Peach Pit, a breezy indie pop quartet from Vancouver, has released their highly anticipated third studio album, From 2 to 3, and it does not disappoint. The 11-track project feels authentically Peach Pit, though a great deal more mature — where previous projects fell short of establishing a full-fledged identity, From 2 to 3 does all that and more. The Vancouver outfit has been known to play with thick washes of reverb and unique indie-guitar licks in the past — here they sound cleaner and more resonant than ever in what seems to be their most full-grown record to date.
From 2 to 3 opens with a familiar track, “Up Granville,” that was released as the first single for this album in October. It is certainly a safe bet for an opening, with a shimmering chime of guitar strings and a full bassline that would fit in well with predecessor albums. The chorus is entirely pleasant and palatable, making this the perfect track to serve as an introduction for non-fans. “Up Granville” is an archetypal Peach Pit song that can best be described as easy listening, albeit rather uneventful.
Listeners are then immersed in the percussive acoustic guitar line and tight drumbeat of “Vickie,” another familiar favorite released earlier this year. The mix bounces along rather jauntily and undulations of chorus-y lead guitar pass through the mix — it’s a song that would feel quite morose, lyrically, if not for Neal Smith’s good-natured delivery and the rather upbeat instrumentals that sit just behind.
From there, the record offers listeners strong tracks like “Lips Like Yours,” “Pepsi on the House” and “Look Out!,” all of which are ear-worms that utilize sounds from the typical indie pop soundscape. “Lips Like Yours” is a drowsy little track full of bright harmonics and fuzzy electric guitar — the vocals are gentle and seem to almost drag behind the rest of the mix, creating a dissonance that is oh-so-sweet. It details a relationship that feels one-sided; that makes you lose your sense of self-preservation in favor of a shadow of love — certainly something which each of us may identify with. “Pepsi on the House” is an instant favorite that moves quickly without rushing. It is placed perfectly on the record, picking up pace and delivering some momentum just before the album would begin to drag. The song is fraught with synths, layered reverb and muffled drum beats, not really pushing the envelope of shoegaze music, but certainly producing some quality sounds. Here, Peach Pit feels full-grown, with songs imbued with character and warmth; each track is different from the last but no less intentional or developed.
With their musical identity fully in place, Peach Pit is able to pull exciting sounds from unexpected genres in some of their best tracks to date. Perhaps the most impressive song off of the album is “Give Up Baby Go” — already amassing over a million streams on Spotify, only days after its release. The song draws from rockabilly and blues genres with western undertones existing throughout the song — quacky lead guitar articulations work in tandem with a roaming bassline and the relentless tsk of cymbals. Despite this playful genre-bending, “Give Up Baby Go” remains distinctly indie with heavy reverb and a full spatial effect and is a unique new interpretation of the band’s sound.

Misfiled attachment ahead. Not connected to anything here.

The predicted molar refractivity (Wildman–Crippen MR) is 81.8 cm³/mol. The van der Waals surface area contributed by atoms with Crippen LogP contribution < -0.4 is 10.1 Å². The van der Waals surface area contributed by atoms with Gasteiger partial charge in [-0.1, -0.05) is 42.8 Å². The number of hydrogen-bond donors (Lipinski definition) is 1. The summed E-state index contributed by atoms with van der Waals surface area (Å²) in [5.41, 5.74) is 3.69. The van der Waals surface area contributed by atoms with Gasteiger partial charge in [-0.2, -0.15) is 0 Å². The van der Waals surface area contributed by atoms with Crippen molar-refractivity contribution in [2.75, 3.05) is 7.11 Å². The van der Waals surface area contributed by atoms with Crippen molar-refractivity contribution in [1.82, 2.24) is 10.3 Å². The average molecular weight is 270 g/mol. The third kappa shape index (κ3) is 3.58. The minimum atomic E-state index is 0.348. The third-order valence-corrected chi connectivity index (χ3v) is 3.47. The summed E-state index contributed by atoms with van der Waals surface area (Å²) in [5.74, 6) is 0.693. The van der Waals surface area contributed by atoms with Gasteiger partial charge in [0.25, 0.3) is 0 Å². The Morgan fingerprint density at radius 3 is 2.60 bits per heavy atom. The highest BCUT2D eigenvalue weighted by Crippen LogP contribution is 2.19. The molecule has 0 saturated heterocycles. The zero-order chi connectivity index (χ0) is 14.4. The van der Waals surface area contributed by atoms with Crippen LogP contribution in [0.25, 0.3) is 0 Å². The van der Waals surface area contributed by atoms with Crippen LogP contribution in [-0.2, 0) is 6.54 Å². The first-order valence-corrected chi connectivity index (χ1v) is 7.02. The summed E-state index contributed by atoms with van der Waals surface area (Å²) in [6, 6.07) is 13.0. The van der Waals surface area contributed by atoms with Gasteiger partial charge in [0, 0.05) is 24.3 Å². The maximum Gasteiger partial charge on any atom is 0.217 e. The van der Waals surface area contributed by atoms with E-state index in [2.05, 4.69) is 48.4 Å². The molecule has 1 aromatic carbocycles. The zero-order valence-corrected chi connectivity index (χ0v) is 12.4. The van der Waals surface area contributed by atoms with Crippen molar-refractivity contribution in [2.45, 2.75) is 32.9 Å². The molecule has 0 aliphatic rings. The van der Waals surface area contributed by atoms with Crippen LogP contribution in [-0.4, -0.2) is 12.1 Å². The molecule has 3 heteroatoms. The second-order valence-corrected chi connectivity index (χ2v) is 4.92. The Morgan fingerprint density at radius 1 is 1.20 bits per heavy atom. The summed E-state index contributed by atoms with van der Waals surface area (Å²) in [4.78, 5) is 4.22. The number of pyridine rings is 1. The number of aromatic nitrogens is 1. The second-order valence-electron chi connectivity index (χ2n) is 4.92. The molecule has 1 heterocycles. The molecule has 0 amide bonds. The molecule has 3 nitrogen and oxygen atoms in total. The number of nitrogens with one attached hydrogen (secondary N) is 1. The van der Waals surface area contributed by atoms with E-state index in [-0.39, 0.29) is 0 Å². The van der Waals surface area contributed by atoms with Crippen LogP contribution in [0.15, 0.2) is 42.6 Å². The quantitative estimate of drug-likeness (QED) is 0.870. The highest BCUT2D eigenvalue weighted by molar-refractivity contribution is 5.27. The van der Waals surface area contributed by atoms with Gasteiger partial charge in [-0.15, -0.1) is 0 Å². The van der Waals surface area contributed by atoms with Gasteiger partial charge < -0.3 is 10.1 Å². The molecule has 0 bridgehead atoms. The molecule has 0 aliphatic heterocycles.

Almost equally special is “Last Days of Lonesome,” which delves into the band’s surf-rock roots. It’s a simple track that stands out through washes of drawn-out notes from a slide-guitar that lift and float through the mix. Absent here is a strong presence of Mikey Pascuzzi’s drum work, but persistent acoustic guitar takes up the task of maintaining rhythm in the center of the track.
From 2 to 3 winds down with “Drips on a Wire” a less memorable, though certainly quality song — it seems to be along for the ride, bleeding into the tracks before and after. “2015” is awash with organs and synths that sit in the outskirts of your earbuds as you listen. Smith’s voice sits up high in an impressive falsetto and mid-range before dipping below into a deeper register. The title track, “From 2 to 3,” concludes the album — it is familiar and honest, describing feelings of confusion and guilt associated with breakups and moving on. The parting notes are of a stinging, swirling synth that fades into quiet.
From 2 to 3 is a testament to Peach Pit’s growth in the last few years — it remains even and balanced throughout, and each track is thoroughly enjoyable. They are able to establish a fully hashed-out identity that feels authentic and engaging and allows them to experiment with sounds that were perhaps out of their wheelhouse in years past. The subtle spins and risks that Peach Pit takes in From 2 to 3 spell out future genre-bending for the band as they continue to grow into their own in projects to come.
Here, Peach Pit is lyrically sardonic though much of the record describes yearning and companionship that border on the saccharine — it’s about the quiet moments of loving someone, even if they don’t know how to be loved. From 2 to 3 is hopelessly romantic and it details all of the crushing experiences that are oh-so-familiar to each of us. Listeners can feel the distinct bitterness of being used by someone you love so dearly and wanting someone you might never have. The rougher edges of sorrow are sanded down by the band’s playful cynicism and often upbeat instrumentals — it doesn’t intend to be a lamentation of heartbreak and lost connections, but rather offers an intelligent perspective on love, loss and healing that seems to build, listen after listen.
Daily Arts Writer Claire Sudol can be reached at firstname.lastname@example.org.